Dave Allen at Peace review: unlike his monologues, this biopic lacked a punchline or point
The best biopics go far beyond a nifty impersonation and some time-worn catchphrases; there’s a depth, an ambition, a stretch for wider significance. The worst feel perfunctory, cobbled-together collages of thin drama, box-ticking set pieces and tired life lessons. The BBC has recent form in both, and Dave Allen at Peace (BBC Two) was closer to the latter; distractingly episodic and unsatisfactory.
It could – and should – have been better. Its director Andy De Emmony had steered Michael Sheen’s glorious Kenneth Williams in Fantabulosa!, one of the finest biopics of its ilk. Its top-notch supporting cast included Julian Rhind-Tutt, Robert Bathurst and Pauline McLynn, each delivering a brief but telling cameo. And Aiden Gillen had a respectable tilt at his fellow Dubliner, linking the piecemeal narrative to well-turned simulacra of Allen’s gleefully heretical sketches with anecdotes from the comedian’s life and career, perched on the familiar bar stool.
Above all, there was the intriguing subject himself, a mainstream master of barbed subtlety and twinkling iconoclasm in an era of gag merchants and game-show hosts. Dave Allen at Peace, however, lacked anything like the same sophistication, instead settling for some pretty obvious points about religious tyranny in Ireland and moral puritanism at the BBC, while turning over the topsoil of Allen’s family life to no great avail.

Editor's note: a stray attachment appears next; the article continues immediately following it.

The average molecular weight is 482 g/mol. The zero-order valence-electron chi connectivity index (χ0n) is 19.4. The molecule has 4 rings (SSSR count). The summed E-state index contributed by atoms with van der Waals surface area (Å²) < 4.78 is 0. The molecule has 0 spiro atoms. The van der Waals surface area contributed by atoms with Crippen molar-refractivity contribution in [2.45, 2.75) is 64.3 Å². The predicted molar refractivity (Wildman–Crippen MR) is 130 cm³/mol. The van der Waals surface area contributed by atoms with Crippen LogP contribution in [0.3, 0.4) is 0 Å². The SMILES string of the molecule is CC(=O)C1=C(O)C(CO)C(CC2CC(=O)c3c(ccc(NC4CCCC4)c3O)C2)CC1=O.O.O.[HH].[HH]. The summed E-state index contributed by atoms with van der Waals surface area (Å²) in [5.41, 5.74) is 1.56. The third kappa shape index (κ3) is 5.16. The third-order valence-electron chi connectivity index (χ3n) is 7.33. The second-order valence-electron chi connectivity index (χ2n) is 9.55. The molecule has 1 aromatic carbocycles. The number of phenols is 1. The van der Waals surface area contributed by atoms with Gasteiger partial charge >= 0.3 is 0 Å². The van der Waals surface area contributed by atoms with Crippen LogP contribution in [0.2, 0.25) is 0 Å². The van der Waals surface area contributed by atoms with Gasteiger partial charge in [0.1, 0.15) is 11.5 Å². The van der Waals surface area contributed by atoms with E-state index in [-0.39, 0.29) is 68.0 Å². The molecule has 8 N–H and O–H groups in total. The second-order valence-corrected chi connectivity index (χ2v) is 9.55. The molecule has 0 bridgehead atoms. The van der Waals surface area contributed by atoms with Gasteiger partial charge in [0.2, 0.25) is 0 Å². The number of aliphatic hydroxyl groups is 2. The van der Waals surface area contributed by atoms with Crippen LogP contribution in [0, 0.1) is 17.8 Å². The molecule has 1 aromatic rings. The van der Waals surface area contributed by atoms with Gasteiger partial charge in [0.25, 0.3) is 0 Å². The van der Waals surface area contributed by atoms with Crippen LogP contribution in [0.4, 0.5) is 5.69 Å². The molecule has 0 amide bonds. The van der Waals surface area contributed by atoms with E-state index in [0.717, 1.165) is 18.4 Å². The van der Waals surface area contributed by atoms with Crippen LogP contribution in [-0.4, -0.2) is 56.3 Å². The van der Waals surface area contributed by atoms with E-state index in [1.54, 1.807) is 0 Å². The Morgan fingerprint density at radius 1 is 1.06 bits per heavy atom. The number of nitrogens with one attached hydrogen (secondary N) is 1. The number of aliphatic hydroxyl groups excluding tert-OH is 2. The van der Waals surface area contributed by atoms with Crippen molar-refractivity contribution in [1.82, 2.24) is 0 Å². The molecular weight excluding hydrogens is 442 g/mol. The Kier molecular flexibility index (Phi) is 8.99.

Screenwriter Stephen Russell only had an hour to tell the story, so every line had to mean something. Too often this undermined a cast capable of showing rather than telling. We saw Allen’s father tell the young Dave, shortly after the boy had lost half a finger in an accident, “it’ll be a great friend to you, that finger… have a different story every time someone asks you [about it], and never tell the truth,” thus setting up Allen’s notorious tall tales about the incident. “No good comes of laughing,” warned McLynn’s hatchet-faced nun, when of course we knew otherwise. In the most affecting scene, Dave reunited with his alcoholic brother John in hospital, decades after their Butlins double act that got one noticed while the other got left behind. Gillen and Conleth Hill were heartbreaking in their dance of prickly affection, until the latter was dealt the line, “I hate your success, it highlights my failure,” and the whole scene crumbled.
Allen would never have let such one-dimensional material reach the screen. Unlike the man’s apparently meandering monologues, Dave Allen at Peace lacked punchline or point.